Nov 20, 2009, 7:30 AM EST
Brian Polian met with the media yesterday and was in a particularly reflective mood. Having watched the video of his interview a dozen or so times, it’s very clear that the coaches are well aware that the end may be near.
No comments I’ve seen up until know have been as telling as these by Polian.
“I love the place, it is incredibly special, however long my time ends up being here — the assistant coaches, we’re vagabonds — who knows where you end up and at what point. I loved every minute of it. That being said, five years right now feels like ten. This is a different kind of place in terms of the pressure that you’re under. When guys at different places don’t want to hear anything in the media they just turn off the local media and don’t read the paper. At Notre Dame, you can’t even pay attention to the national media, sometimes it’s even rougher. So you lock yourself in the room, put your iPod on, put your head down and just do your job.”
There’s no doubt that Polian’s iPod must’ve been playing much of the past two weeks because the whispers have turned into shouting. Yet there isn’t a coach that knows the business side of things better than Polian, who has lived a life in football.
Still, for a coach that came to Notre Dame with only a recruiting pedigree, it’s amazing to see the man Polian has become. While the punt game has been atrocious this season, Polian has done a solid job coordinating a special teams unit, and has been dynamic on the recruiting trail, becoming one of the true “closers” on staff. Weis spoke candidly about Polian’s skills in the living room.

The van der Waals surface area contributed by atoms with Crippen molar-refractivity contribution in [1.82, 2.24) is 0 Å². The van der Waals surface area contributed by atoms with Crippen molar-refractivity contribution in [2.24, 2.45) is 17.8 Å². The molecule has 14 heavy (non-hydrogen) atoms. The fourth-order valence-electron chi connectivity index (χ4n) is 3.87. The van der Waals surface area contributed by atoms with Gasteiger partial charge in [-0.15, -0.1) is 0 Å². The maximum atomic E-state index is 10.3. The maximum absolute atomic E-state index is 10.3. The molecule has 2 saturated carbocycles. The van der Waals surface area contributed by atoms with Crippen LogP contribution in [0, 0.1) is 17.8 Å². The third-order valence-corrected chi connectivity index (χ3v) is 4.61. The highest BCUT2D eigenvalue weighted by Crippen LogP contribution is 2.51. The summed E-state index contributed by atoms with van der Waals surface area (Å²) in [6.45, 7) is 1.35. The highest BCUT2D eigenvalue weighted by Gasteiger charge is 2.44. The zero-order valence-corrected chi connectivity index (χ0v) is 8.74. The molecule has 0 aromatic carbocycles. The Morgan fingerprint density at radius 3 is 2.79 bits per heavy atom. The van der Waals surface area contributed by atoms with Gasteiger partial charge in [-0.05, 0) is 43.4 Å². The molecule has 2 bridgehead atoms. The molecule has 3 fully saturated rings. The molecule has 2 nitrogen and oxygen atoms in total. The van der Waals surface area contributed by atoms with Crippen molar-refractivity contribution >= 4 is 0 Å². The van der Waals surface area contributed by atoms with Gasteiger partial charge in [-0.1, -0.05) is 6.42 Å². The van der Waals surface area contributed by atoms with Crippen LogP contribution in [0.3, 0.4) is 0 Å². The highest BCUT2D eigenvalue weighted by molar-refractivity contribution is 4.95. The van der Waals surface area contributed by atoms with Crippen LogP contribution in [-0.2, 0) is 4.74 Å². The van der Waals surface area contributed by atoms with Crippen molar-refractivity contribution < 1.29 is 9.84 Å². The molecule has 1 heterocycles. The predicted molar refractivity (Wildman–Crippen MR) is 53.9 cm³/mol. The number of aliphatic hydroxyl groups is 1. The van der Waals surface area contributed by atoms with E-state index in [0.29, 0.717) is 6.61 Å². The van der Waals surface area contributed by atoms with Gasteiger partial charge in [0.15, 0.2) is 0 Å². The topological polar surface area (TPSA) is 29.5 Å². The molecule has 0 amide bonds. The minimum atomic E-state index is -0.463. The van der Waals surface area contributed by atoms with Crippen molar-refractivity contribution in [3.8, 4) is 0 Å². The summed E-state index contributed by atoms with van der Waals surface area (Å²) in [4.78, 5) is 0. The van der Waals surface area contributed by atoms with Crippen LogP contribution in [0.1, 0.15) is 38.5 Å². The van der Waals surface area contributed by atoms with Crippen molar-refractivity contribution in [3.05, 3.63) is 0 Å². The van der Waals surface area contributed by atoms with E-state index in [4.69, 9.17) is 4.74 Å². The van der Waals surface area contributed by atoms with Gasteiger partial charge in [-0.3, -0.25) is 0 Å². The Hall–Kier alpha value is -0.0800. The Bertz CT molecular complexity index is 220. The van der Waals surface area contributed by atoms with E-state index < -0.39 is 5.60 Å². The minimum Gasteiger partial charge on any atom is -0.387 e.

“You can’t negate how dynamic he’s been in recruiting,” Weis said. “He’s gone into one of the hot beds of Southern Cal, not only has he drawn players out of there but he’s been competitive on all the best. And that’s tough to do. He’s both hated and respected by all those coaches on the west coast. because he doesn’t care. He just goes in there to every school and tries to slug it out with everyone in recruiting.
As these final two games approach, it’s amazing that the football program could be at a major crossroads that brings wholesale changes. While the team hasn’t achieved as much as many of us thought it could, the staff Weis put together has to be one of the best Notre Dame has put together since the early Lou Holtz years.
While none of the coaches were willing to admit it, it’s going to be a bittersweet moment for many of them if this is the last game they ever run out of the tunnel at Notre Dame Stadium.
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